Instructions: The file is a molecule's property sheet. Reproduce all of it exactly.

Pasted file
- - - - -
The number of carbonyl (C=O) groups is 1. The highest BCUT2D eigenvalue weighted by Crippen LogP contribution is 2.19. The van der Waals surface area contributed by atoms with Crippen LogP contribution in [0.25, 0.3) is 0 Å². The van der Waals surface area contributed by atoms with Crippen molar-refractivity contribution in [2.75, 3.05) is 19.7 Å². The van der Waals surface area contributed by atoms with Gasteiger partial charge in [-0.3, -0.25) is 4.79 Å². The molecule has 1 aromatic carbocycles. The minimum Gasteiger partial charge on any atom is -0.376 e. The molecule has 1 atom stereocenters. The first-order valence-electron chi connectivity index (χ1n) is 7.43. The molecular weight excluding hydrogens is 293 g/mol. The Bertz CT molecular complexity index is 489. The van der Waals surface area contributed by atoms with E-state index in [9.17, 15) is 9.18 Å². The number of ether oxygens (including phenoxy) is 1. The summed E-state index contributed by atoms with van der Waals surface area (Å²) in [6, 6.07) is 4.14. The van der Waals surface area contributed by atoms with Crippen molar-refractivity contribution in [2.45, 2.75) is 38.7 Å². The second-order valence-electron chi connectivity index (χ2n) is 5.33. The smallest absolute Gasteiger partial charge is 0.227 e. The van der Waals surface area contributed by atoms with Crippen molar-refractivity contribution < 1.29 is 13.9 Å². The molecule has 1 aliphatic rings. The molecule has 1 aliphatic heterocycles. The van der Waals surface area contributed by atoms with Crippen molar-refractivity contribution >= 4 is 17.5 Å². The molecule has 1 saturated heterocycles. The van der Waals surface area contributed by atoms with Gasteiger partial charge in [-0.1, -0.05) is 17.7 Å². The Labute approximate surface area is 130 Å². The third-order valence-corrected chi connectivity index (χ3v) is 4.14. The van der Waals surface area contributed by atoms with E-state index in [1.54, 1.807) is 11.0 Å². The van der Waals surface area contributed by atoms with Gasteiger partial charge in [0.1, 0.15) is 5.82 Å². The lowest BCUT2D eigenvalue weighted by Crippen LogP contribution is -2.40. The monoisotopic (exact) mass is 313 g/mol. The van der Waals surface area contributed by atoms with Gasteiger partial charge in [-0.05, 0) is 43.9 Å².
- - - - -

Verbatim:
The number of carbonyl (C=O) groups is 1. The highest BCUT2D eigenvalue weighted by Crippen LogP contribution is 2.19. The van der Waals surface area contributed by atoms with Crippen LogP contribution in [0.25, 0.3) is 0 Å². The van der Waals surface area contributed by atoms with Crippen molar-refractivity contribution in [2.75, 3.05) is 19.7 Å². The van der Waals surface area contributed by atoms with Gasteiger partial charge in [-0.3, -0.25) is 4.79 Å². The molecule has 1 aromatic carbocycles. The minimum Gasteiger partial charge on any atom is -0.376 e. The molecule has 1 atom stereocenters. The first-order valence-electron chi connectivity index (χ1n) is 7.43. The molecular weight excluding hydrogens is 293 g/mol. The Bertz CT molecular complexity index is 489. The van der Waals surface area contributed by atoms with E-state index in [9.17, 15) is 9.18 Å². The number of ether oxygens (including phenoxy) is 1. The summed E-state index contributed by atoms with van der Waals surface area (Å²) in [6, 6.07) is 4.14. The van der Waals surface area contributed by atoms with Crippen molar-refractivity contribution in [2.45, 2.75) is 38.7 Å². The second-order valence-electron chi connectivity index (χ2n) is 5.33. The smallest absolute Gasteiger partial charge is 0.227 e. The van der Waals surface area contributed by atoms with Crippen molar-refractivity contribution < 1.29 is 13.9 Å². The molecule has 1 aliphatic rings. The molecule has 1 aliphatic heterocycles. The van der Waals surface area contributed by atoms with Crippen molar-refractivity contribution >= 4 is 17.5 Å². The molecule has 1 saturated heterocycles. The van der Waals surface area contributed by atoms with Gasteiger partial charge in [-0.1, -0.05) is 17.7 Å². The Labute approximate surface area is 130 Å². The third-order valence-corrected chi connectivity index (χ3v) is 4.14. The van der Waals surface area contributed by atoms with E-state index in [1.54, 1.807) is 11.0 Å². The van der Waals surface area contributed by atoms with Gasteiger partial charge in [0.1, 0.15) is 5.82 Å². The lowest BCUT2D eigenvalue weighted by Crippen LogP contribution is -2.40. The monoisotopic (exact) mass is 313 g/mol. The van der Waals surface area contributed by atoms with Gasteiger partial charge in [-0.05, 0) is 43.9 Å².